Publications by authors named "Satu M Sankari"

4 Publications

  • Page 1 of 1

Changes in biomarkers in equine synovial fluid two weeks after intra-articular hyaluronan treatment: a randomised double-blind clinical trial.

BMC Vet Res 2018 Jun 15;14(1):186. Epub 2018 Jun 15.

Department of Equine and Small Animal Medicine, Faculty of Veterinary Medicine, University of Helsinki, P.O. Box 57, 00014, Helsinki, Finland.

Background: Inflammatory and degenerative activity inside the joint can be studied in vivo via analysis of synovial fluid (SF) biomarkers, which are molecular markers of inflammatory processes and tissue turnover. The aim of this study was to investigate the response of selected biomarkers in the SF after an intra-articular (IA) high-molecular-weight non-animal stabilized hyaluronic acid (NASHA) treatment. Our hypothesis was that prostaglandin E (PGE), substance P, aggrecan chondroitin sulfate 846 epitope (CS846), and carboxypeptide of type II collagen (CPII) concentrations in SF would decrease more in the NASHA than in the placebo group. Twenty-eight clinically lame horses with positive responses to diagnostic IA anaesthesia of the metacarpophalangeal or metatarsophalangeal joints were randomized into treatment (n = 15) and control (n = 13) groups. After collection of baseline SF samples followed by IA diagnostic anaesthesia, horses in the treatment group received 3 ml of a NASHA product IA. Those in the placebo group received an equivalent volume of sterile 0.9% saline solution. The horses were re-evaluated and a second SF sample was obtained after a 2-week period.

Results: CS846 concentration decreased in the NASHA group only (P = 0.010). Both PGE and CPII concentrations decreased within the groups (PGE, P = 0.010 for the NASHA group; P = 0.027 for the placebo group; CPII, P < 0.001 for NASHA group; P = 0.009 for placebo group). No significant treatment effect for any biomarker was found between groups. NASHA induced an increase in white blood cell count; this was significant compared with baseline (P = 0.021) and the placebo group (P = 0.045).

Conclusions: Although the SF concentration of the cartilage-derived biomarker CS846 decreased in the NASHA group, no statistically significant treatment effect of any of the biomarkers were observed between treatment groups. The significant increase in SF white blood cell count after IA NASHA may indicate a mild inflammatory response. However, as no clinical adverse effects were observed, we conclude that IA NASHA was well tolerated.
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http://dx.doi.org/10.1186/s12917-018-1512-2DOI Listing
http://www.ncbi.nlm.nih.gov/pmc/articles/PMC6003042PMC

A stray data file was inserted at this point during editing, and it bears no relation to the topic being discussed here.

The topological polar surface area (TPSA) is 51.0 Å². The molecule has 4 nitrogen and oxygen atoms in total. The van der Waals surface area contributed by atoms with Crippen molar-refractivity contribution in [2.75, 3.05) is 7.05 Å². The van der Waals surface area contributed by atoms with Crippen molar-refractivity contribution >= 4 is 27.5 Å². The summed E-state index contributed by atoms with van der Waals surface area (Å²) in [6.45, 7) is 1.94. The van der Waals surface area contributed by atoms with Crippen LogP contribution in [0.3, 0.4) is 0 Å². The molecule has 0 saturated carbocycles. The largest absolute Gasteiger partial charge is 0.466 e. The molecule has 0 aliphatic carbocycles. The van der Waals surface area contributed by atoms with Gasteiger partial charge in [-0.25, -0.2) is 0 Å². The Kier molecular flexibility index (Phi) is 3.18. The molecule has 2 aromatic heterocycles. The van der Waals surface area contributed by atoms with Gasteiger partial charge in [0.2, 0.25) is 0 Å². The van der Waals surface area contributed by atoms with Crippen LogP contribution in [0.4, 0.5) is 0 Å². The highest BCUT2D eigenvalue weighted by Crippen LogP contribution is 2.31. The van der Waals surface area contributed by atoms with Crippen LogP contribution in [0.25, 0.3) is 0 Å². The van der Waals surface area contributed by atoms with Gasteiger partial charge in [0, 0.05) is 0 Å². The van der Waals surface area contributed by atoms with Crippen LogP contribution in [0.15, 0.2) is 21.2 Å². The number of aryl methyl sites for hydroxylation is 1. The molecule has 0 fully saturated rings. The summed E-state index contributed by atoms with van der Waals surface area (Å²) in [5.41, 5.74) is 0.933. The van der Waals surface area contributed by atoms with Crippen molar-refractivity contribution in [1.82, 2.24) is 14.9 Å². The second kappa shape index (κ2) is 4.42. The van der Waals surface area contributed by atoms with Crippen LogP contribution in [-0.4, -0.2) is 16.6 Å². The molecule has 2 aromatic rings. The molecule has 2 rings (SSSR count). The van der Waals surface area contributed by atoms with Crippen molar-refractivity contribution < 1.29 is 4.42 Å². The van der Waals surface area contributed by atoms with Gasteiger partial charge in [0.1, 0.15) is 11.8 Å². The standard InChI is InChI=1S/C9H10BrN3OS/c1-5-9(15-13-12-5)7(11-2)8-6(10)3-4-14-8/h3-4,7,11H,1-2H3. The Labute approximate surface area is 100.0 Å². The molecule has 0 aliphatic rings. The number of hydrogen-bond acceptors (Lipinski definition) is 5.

June 2018

Early detection of ketoprofen-induced acute kidney injury in sheep as determined by evaluation of urinary enzyme activities.

Am J Vet Res 2010 Oct;71(10):1246-52

Department of Equine and Small Animal Medicine, Faculty of Veterinary Medicine, University of Helsinki, 00170 Helsinki, Finland.

Objective: To evaluate early indicators of renal tissue destruction and changes in urinary enzyme activities in sheep during the first hours after acute kidney injury induced by administration of an overdose of an NSAID.

Animals: 12 adult female sheep.

Procedures: Acute kidney injury was induced in 6 sheep by administration of ketoprofen (30 mg/kg, IV) and detected by evaluation of urinary protein concentration, iohexol clearance, and results of histologic examination. Six sheep served as control animals. Blood and urine samples were collected for up to 24 hours after administration of ketoprofen. Plasma concentrations of urea, creatinine, albumin, and total protein; plasma activities of alkaline phosphatase, acid phosphatase, γ-glutamyl transpeptidase (GGT), matrix metalloproteinase (MMP)-2, and MMP-9; and urinary creatinine and protein concentrations, specific gravity, and activities of alkaline phosphatase, acid phosphatase, GGT lactate dehydrogenase, N-acetyl-β-D-glucosaminidase (NAG), MMP-2, and MMP-9 were measured. Urinary protein concentration and enzyme activities were normalized on the basis of urinary creatinine concentrations and reported as ratios.

Results: Many urinary enzyme-to-creatinine ratios increased before the plasma creatinine concentration exceeded the reference value. Urine NAG, lactate dehydrogenase, and acid phosphatase activities were increased beginning at 2 hours after ketoprofen administration, and alkaline phosphatase, GGT, and MMP-2 activities were increased beginning at 4 hours after ketoprofen administration. Most peak urinary enzyme-to-creatinine ratios were detected earlier than were the highest plasma creatinine and urea concentrations.